Document Detail


Managing the pneumonectomy space after extrapleural pneumonectomy: postoperative intrathoracic pressure monitoring.
MedLine Citation:
PMID:  20056433     Owner:  NLM     Status:  MEDLINE    
Abstract/OtherAbstract:
OBJECTIVE: Rapid fluid evacuation of the pneumonectomy space can cause ipsilateral mediastinal shift, contralateral lung hyperexpansion, compromised caval blood return and a precipitous drop in cardiac output. Conversely, rapid fluid accumulation can cause contralateral mediastinal shift with compression of the remaining lung and respiratory insufficiency. In this retrospective analysis, we evaluate the efficacy of intrathoracic pressure monitoring and intermittent fluid aspiration to manage the pneumonectomy space in the early postoperative period following extrapleural pneumonectomy.
METHODS: Prior to chest closure, a 14 F Rob-Nel catheter was placed in the pneumonectomy space and connected to pressure tubing to monitor ipsilateral intrathoracic pressure continuously. Central venous pressure monitoring and serial chest X-rays were performed according to usual intensive care routine. Pneumonectomy space fluid was aspirated intermittently when there was increase in intrathoracic pressure, refractory hypotension, mediastinal shift on chest X-ray, or clinical decline. Postoperative imaging was re-evaluated retrospectively for confirmation of mediastinal shift by a senior radiologist.
RESULTS: From January to December 2008, 47 patients underwent extrapleural pneumonectomy for pleural mesothelioma (median age 65 years with range 34-79 years, 77% male). Twenty (43%) patients had left-sided disease and 32 (68%) received local heated intra-operative cisplatin-based chemotherapy. The median baseline pneumonectomy space pressure was 3 cm H(2)O (range: -6 to +12). The median amount of fluid withdrawn over the first 2 days postoperatively was 300 cc (range: 0-1980 cc). Thirty-one (69%) patients had minimal, if any, change in mediastinal position during the first 2 postoperative days with intermittent drainage performed when the pneumonectomy space pressure rose. Eleven (25%) patients had increasing contralateral shift, four of whom had return of the mediastinum to baseline during this time period. The median fluid drained from the four patients whose contralateral shift resolved was 290 cc (range: 220-800 cc) compared to 200 cc (range: 150-480 cc) from the seven patients whose contralateral shift remained, but this difference did not reach significance (p=0.365).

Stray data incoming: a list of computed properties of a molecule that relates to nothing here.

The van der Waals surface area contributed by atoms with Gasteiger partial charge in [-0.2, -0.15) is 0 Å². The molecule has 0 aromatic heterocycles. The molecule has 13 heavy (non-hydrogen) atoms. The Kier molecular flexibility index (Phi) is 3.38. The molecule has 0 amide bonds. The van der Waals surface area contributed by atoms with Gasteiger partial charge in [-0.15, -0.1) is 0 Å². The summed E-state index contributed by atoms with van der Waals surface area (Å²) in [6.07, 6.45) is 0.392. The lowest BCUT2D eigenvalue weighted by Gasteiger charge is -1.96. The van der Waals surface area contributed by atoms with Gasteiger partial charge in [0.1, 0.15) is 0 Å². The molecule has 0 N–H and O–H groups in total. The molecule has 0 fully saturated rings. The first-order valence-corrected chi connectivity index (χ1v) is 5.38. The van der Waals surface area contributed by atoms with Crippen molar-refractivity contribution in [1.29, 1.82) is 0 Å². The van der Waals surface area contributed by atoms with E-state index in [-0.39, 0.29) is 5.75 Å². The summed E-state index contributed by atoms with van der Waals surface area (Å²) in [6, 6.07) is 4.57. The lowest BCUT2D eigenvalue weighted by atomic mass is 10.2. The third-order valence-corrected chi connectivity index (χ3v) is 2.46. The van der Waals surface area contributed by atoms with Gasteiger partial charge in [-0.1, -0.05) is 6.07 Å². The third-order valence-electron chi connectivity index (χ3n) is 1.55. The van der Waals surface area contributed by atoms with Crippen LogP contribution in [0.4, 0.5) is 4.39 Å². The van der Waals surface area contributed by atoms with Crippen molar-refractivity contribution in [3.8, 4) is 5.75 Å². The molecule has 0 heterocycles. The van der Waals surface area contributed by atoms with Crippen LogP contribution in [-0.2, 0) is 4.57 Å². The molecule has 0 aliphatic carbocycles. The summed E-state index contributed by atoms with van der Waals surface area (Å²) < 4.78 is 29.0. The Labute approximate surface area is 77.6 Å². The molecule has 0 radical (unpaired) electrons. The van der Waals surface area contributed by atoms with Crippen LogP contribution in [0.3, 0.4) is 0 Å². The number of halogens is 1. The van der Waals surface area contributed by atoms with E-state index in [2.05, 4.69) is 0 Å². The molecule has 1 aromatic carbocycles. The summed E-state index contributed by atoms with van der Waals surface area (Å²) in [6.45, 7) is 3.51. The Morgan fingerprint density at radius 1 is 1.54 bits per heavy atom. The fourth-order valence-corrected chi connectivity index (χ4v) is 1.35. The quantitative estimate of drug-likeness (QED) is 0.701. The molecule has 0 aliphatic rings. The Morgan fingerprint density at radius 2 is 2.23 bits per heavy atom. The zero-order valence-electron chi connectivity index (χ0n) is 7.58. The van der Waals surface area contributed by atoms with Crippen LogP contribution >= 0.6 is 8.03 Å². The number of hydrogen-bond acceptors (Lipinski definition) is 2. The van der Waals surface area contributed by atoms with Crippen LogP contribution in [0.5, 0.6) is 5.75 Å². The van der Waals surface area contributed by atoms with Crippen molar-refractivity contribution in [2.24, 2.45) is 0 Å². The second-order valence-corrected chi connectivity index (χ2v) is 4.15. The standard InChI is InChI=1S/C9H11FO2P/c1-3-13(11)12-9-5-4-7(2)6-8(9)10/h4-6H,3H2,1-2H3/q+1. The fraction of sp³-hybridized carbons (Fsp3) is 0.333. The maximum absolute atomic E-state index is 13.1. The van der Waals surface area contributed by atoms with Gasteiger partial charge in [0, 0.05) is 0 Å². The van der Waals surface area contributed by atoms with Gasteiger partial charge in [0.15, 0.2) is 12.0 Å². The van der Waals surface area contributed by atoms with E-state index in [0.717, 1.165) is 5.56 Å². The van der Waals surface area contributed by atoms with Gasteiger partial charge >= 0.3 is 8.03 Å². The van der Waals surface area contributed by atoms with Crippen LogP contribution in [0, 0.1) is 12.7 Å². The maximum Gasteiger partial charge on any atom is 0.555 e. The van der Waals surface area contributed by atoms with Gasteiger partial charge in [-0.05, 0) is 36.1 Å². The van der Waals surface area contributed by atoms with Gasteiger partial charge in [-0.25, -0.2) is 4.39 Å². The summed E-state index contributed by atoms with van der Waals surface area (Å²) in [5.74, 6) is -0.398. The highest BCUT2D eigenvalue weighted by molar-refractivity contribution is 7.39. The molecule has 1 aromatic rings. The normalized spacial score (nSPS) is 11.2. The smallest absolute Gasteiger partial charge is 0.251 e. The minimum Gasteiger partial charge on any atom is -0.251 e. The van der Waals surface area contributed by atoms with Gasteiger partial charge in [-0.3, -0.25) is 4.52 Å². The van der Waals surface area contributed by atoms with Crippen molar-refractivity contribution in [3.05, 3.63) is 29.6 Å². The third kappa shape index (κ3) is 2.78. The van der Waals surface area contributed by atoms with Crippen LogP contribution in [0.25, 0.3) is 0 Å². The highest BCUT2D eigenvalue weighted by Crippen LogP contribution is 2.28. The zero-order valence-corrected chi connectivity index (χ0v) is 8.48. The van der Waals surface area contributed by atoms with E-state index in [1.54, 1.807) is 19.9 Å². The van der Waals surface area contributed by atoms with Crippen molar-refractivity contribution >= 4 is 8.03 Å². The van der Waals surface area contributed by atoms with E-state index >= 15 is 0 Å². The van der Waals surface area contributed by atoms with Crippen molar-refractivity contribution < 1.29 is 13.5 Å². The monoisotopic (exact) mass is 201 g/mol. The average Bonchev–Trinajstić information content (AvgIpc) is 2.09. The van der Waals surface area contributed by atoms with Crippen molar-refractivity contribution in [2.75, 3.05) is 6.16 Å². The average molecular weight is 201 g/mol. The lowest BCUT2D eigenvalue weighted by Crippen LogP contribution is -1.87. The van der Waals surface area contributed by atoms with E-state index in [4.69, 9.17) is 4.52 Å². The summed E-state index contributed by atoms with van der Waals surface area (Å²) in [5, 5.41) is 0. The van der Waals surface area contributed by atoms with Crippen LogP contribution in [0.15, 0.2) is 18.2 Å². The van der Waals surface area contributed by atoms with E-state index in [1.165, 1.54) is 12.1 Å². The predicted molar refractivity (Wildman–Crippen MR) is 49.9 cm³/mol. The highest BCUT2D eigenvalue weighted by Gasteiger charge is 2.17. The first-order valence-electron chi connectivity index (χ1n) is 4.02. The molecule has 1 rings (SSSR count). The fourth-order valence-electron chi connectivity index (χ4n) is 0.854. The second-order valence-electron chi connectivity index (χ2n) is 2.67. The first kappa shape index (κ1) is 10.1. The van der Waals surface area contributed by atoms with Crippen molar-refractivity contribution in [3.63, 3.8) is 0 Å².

CONCLUSIONS: Intrathoracic pressure monitoring may be used as a guide for intermittent fluid evacuation of the pneumonectomy space prior to onset of clinical signs or symptoms, to avoid the cardiopulmonary risks of rapid fluid removal. Contralateral mediastinal shift should be treated with incremental drainage when there is a rise in intrathoracic pressure to prevent cardiovascular complications.
Authors:
Andrea S Wolf; Francine L Jacobson; Tamara R Tilleman; Yolonda Colson; William G Richards; David J Sugarbaker
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Publication Detail:
Type:  Evaluation Studies; Journal Article; Research Support, Non-U.S. Gov't     Date:  2010-01-06
Journal Detail:
Title:  European journal of cardio-thoracic surgery : official journal of the European Association for Cardio-thoracic Surgery     Volume:  37     ISSN:  1873-734X     ISO Abbreviation:  Eur J Cardiothorac Surg     Publication Date:  2010 Apr 
Date Detail:
Created Date:  2010-03-23     Completed Date:  2011-01-20     Revised Date:  -    
Medline Journal Info:
Nlm Unique ID:  8804069     Medline TA:  Eur J Cardiothorac Surg     Country:  Germany    
Other Details:
Languages:  eng     Pagination:  770-5     Citation Subset:  IM    
Copyright Information:
Copyright (c) 2009 European Association for Cardio-Thoracic Surgery. Published by Elsevier B.V. All rights reserved.
Affiliation:
Division of Thoracic Surgery and Department of Radiology, Brigham and Women's Hospital, Boston, MA 02215, USA. awolf2@partners.org
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MeSH Terms
Descriptor/Qualifier:
Adult
Aged
Antineoplastic Agents / therapeutic use
Central Venous Pressure
Chemotherapy, Adjuvant
Cisplatin / therapeutic use
Female
Humans
Male
Mesothelioma / drug therapy,  surgery*
Middle Aged
Monitoring, Physiologic / methods
Pleural Neoplasms / drug therapy,  surgery*
Pneumonectomy / adverse effects*
Postoperative Care / methods
Retrospective Studies
Suction
Chemical
Reg. No./Substance:
0/Antineoplastic Agents; 15663-27-1/Cisplatin

From MEDLINE®/PubMed®, a database of the U.S. National Library of Medicine


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